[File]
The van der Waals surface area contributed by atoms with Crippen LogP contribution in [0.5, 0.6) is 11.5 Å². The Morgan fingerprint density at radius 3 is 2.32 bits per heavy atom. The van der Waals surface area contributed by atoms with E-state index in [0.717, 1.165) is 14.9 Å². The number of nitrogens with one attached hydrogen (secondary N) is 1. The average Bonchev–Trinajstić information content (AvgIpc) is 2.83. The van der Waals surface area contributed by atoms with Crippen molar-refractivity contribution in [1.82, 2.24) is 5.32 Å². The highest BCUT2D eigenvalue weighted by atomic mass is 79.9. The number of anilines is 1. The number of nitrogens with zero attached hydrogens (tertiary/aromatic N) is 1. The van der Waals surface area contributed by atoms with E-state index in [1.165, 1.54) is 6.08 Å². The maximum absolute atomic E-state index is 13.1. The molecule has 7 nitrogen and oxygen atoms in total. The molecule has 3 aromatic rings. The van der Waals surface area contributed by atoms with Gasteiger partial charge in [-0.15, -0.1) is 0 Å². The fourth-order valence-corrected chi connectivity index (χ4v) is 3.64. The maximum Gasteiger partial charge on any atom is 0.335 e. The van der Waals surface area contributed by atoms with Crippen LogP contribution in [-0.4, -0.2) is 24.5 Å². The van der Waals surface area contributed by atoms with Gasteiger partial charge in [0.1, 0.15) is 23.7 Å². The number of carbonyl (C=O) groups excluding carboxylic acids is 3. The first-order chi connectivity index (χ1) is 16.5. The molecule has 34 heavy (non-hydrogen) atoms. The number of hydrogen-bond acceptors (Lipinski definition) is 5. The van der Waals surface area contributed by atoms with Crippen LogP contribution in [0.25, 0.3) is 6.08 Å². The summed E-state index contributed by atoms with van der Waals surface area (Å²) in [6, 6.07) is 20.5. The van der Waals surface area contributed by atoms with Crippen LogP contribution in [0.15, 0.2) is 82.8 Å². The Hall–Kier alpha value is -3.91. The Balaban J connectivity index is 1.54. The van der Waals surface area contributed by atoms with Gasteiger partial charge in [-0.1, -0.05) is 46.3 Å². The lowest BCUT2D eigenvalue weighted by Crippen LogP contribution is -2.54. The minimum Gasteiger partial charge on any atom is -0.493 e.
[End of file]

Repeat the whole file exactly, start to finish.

The van der Waals surface area contributed by atoms with Crippen LogP contribution in [0.5, 0.6) is 11.5 Å². The Morgan fingerprint density at radius 3 is 2.32 bits per heavy atom. The van der Waals surface area contributed by atoms with E-state index in [0.717, 1.165) is 14.9 Å². The number of nitrogens with one attached hydrogen (secondary N) is 1. The average Bonchev–Trinajstić information content (AvgIpc) is 2.83. The van der Waals surface area contributed by atoms with Crippen molar-refractivity contribution in [1.82, 2.24) is 5.32 Å². The highest BCUT2D eigenvalue weighted by atomic mass is 79.9. The number of anilines is 1. The number of nitrogens with zero attached hydrogens (tertiary/aromatic N) is 1. The van der Waals surface area contributed by atoms with E-state index in [1.165, 1.54) is 6.08 Å². The maximum absolute atomic E-state index is 13.1. The molecule has 7 nitrogen and oxygen atoms in total. The molecule has 3 aromatic rings. The van der Waals surface area contributed by atoms with Gasteiger partial charge in [-0.15, -0.1) is 0 Å². The fourth-order valence-corrected chi connectivity index (χ4v) is 3.64. The maximum Gasteiger partial charge on any atom is 0.335 e. The van der Waals surface area contributed by atoms with Crippen LogP contribution in [-0.4, -0.2) is 24.5 Å². The van der Waals surface area contributed by atoms with Gasteiger partial charge in [0.1, 0.15) is 23.7 Å². The number of carbonyl (C=O) groups excluding carboxylic acids is 3. The first-order chi connectivity index (χ1) is 16.5. The molecule has 34 heavy (non-hydrogen) atoms. The number of hydrogen-bond acceptors (Lipinski definition) is 5. The van der Waals surface area contributed by atoms with Crippen LogP contribution in [0.25, 0.3) is 6.08 Å². The summed E-state index contributed by atoms with van der Waals surface area (Å²) in [6, 6.07) is 20.5. The van der Waals surface area contributed by atoms with Crippen LogP contribution in [0.15, 0.2) is 82.8 Å². The Hall–Kier alpha value is -3.91. The Balaban J connectivity index is 1.54. The van der Waals surface area contributed by atoms with Gasteiger partial charge in [-0.1, -0.05) is 46.3 Å². The lowest BCUT2D eigenvalue weighted by Crippen LogP contribution is -2.54. The minimum Gasteiger partial charge on any atom is -0.493 e.